development plans staff report high levels of engagement lower objective turnover rates Powell M, Dawson J, Topakas A, et al. Staff satisfaction and organisational performance: evidence from a longitudinal secondary analysis of the NHS staff survey and outcome data. Southampton (UK): NIHR Journals Library; 2014 Dec. (Health Services and Delivery Research, No. 2.50.) Available from: https://www.ncbi.nlm.nih.gov/books/NBK263759/ doi: 10.3310/hsdr02500 The all-important question of patient safety Quantitative, empirical studies that included both a measure of either wellbeing or burnout in healthcare staff, and patient safety 46 studies identified. 27 wellbeing; 30 burnout 89% (of 27) measuring wellbeing found a significant association between wellbeing + patient safety 83% (of 30) measuring burnout found a significant association between burnout + patient safety Both play an important role in patient safety some evidence that

suffering from both may have a cumulative effect on safety Hall, L. H., Johnson, J., Watt, I., Tsipa, A., & OConnor, D. B. (2016). Healthcare staff wellbeing, burnout, and patient safety: A systematic review. PloS One, 11(7), e0159015. 102 citations on google scholar Which is more important burnout or wellbeing? Important to know where to focus interventions UK nursing staff (n = 323) Mediation model: both burnout and

depression safety, but it is the portion of depression that overlaps with burnout that is important to safety Johnson, J., Louch, G., Dunning, A., Johnson, O., Grange, A., Reynolds, C., Hall, L., & OHara, J. (2017). Burnout mediates the association between symptoms of depression and patient safety perceptions: A cross-sectional study in hospital nurses. Journal of Advanced Nursing, 73, 1667-1680. Predictions supported, held when the outcome was i) individual level safety, and ii) ward level safety Suggests that burnout is more important to safety Interventions should focus on this Johnson, J., Louch, G., Dunning, A., Johnson, O., Grange, A., Reynolds, C., Hall, L., & OHara, J. (2017). Burnout mediates the association between symptoms of depression and patient safety perceptions: A cross-sectional study in hospital nurses. Journal of Advanced Nursing, 73, 1667-1680.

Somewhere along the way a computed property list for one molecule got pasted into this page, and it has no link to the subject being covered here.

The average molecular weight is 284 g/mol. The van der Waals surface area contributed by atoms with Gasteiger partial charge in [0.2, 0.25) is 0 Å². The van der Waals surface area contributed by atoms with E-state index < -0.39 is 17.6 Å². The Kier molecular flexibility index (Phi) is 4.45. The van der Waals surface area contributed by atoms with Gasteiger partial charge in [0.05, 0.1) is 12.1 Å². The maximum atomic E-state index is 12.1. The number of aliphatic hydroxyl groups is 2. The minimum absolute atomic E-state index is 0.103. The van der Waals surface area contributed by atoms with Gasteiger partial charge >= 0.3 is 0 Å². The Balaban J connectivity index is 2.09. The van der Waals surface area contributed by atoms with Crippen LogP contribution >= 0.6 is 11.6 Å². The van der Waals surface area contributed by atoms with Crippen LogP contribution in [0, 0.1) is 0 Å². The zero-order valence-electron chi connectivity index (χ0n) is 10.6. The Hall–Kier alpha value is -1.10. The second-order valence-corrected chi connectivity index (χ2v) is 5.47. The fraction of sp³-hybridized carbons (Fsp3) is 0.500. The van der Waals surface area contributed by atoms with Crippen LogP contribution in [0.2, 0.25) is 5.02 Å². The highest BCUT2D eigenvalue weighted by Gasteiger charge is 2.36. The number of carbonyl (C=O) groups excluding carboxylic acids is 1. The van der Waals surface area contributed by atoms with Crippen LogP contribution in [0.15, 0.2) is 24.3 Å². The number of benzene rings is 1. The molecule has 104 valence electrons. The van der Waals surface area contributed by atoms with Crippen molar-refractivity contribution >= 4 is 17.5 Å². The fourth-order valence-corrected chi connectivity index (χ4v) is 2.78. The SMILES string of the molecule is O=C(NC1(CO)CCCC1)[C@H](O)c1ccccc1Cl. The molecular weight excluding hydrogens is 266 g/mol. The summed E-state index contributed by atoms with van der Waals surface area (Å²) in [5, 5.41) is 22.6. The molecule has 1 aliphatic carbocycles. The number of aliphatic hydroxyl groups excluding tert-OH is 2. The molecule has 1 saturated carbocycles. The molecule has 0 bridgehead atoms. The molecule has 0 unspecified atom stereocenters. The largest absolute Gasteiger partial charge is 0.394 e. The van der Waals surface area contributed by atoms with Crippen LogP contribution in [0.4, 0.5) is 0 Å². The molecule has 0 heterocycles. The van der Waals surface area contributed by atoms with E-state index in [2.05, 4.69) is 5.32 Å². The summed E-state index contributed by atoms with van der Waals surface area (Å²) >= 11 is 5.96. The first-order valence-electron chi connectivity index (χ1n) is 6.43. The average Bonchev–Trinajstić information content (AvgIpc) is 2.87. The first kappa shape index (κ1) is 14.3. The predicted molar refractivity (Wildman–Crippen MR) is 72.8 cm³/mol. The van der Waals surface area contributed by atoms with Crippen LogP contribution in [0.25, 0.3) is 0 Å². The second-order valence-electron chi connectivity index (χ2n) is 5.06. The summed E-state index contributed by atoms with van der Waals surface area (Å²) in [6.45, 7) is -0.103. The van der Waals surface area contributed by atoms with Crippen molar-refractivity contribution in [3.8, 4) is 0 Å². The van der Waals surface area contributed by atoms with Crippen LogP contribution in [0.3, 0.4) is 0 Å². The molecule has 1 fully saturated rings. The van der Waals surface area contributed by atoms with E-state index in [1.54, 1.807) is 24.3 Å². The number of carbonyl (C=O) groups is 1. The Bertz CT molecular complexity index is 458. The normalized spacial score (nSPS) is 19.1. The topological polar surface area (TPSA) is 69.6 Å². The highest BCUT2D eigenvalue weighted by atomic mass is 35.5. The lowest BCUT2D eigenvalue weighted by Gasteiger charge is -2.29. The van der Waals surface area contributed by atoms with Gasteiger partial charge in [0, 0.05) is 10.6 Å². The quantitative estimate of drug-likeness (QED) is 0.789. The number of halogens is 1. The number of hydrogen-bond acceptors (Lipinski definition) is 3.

Quality Mechanisms? 5 focus groups with GPs Hall, L. H., Johnson, J., & OConnor, D. B. (2017). Exploring the impact of primary care physician burnout and wellbeing on patient care: A focus group study. Journal of Patient Safety. Decreased empathy/listening you might still do an adequate job of diagnosing their muscular skeletal pain but they wont feel listened to so they are more likely to complain about you. Negative attitudes to

patients Its very very easy when you get someone come in with a cough () to say its a virus, off you go. Safety Increased inappropriate passing the buck goes up which may not be unsafe, referrals/investigations but may be inefficient in terms of NHS resources Indirectly by not seeing the whole picture you dont have the time to connect dots, dots that might be from a while ago [and] actually if you put those three things together that makes something that we need to worry about

Indirectly through missing subtle patient cues F2: if you're on the ball and you're in the game you can tell, there's something else bothering them () if you're shutting them down because you have no resource to cope.. you're not picking those things up Reduced cognitive functioning its just harder to think clearly, to have the space to listen to peoples concerns and make an accurate diagnosis